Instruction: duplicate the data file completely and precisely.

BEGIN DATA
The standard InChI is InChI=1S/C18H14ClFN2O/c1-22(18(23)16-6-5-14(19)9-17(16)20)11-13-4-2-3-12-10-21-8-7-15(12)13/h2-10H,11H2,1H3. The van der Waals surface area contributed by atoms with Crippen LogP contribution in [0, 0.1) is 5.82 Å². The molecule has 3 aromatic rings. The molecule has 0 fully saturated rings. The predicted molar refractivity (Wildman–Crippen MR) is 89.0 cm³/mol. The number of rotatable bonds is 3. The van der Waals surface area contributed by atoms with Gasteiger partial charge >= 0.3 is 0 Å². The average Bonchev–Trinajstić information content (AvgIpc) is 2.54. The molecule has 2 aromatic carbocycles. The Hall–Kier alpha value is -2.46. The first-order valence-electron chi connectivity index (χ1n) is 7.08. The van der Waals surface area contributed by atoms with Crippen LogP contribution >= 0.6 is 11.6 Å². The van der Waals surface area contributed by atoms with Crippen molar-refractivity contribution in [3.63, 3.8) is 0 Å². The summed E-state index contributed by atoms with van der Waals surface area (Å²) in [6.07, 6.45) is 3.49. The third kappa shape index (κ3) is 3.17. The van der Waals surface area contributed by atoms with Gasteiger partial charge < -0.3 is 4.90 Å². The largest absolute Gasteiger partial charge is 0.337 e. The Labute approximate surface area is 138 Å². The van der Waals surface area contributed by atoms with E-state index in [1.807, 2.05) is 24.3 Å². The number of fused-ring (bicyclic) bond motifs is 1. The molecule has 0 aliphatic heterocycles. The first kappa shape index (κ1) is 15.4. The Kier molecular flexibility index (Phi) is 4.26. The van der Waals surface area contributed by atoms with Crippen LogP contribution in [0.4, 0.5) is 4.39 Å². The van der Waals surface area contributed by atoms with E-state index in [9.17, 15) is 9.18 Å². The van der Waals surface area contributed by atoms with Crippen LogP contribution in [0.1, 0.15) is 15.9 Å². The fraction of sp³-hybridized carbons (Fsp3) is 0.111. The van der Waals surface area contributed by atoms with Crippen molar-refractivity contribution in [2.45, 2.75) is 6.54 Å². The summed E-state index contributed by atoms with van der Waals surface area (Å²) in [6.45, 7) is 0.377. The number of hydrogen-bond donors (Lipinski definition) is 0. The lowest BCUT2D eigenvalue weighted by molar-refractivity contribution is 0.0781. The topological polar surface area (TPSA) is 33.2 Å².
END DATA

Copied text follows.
The standard InChI is InChI=1S/C18H14ClFN2O/c1-22(18(23)16-6-5-14(19)9-17(16)20)11-13-4-2-3-12-10-21-8-7-15(12)13/h2-10H,11H2,1H3. The van der Waals surface area contributed by atoms with Crippen LogP contribution in [0, 0.1) is 5.82 Å². The molecule has 3 aromatic rings. The molecule has 0 fully saturated rings. The predicted molar refractivity (Wildman–Crippen MR) is 89.0 cm³/mol. The number of rotatable bonds is 3. The van der Waals surface area contributed by atoms with Gasteiger partial charge >= 0.3 is 0 Å². The average Bonchev–Trinajstić information content (AvgIpc) is 2.54. The molecule has 2 aromatic carbocycles. The Hall–Kier alpha value is -2.46. The first-order valence-electron chi connectivity index (χ1n) is 7.08. The van der Waals surface area contributed by atoms with Crippen LogP contribution >= 0.6 is 11.6 Å². The van der Waals surface area contributed by atoms with Crippen molar-refractivity contribution in [3.63, 3.8) is 0 Å². The summed E-state index contributed by atoms with van der Waals surface area (Å²) in [6.07, 6.45) is 3.49. The third kappa shape index (κ3) is 3.17. The van der Waals surface area contributed by atoms with Gasteiger partial charge < -0.3 is 4.90 Å². The largest absolute Gasteiger partial charge is 0.337 e. The Labute approximate surface area is 138 Å². The van der Waals surface area contributed by atoms with E-state index in [1.807, 2.05) is 24.3 Å². The number of fused-ring (bicyclic) bond motifs is 1. The molecule has 0 aliphatic heterocycles. The first kappa shape index (κ1) is 15.4. The Kier molecular flexibility index (Phi) is 4.26. The van der Waals surface area contributed by atoms with Crippen LogP contribution in [0.4, 0.5) is 4.39 Å². The van der Waals surface area contributed by atoms with E-state index in [9.17, 15) is 9.18 Å². The van der Waals surface area contributed by atoms with Crippen LogP contribution in [0.1, 0.15) is 15.9 Å². The fraction of sp³-hybridized carbons (Fsp3) is 0.111. The van der Waals surface area contributed by atoms with Crippen molar-refractivity contribution in [2.45, 2.75) is 6.54 Å². The summed E-state index contributed by atoms with van der Waals surface area (Å²) in [6.45, 7) is 0.377. The number of hydrogen-bond donors (Lipinski definition) is 0. The lowest BCUT2D eigenvalue weighted by molar-refractivity contribution is 0.0781. The topological polar surface area (TPSA) is 33.2 Å².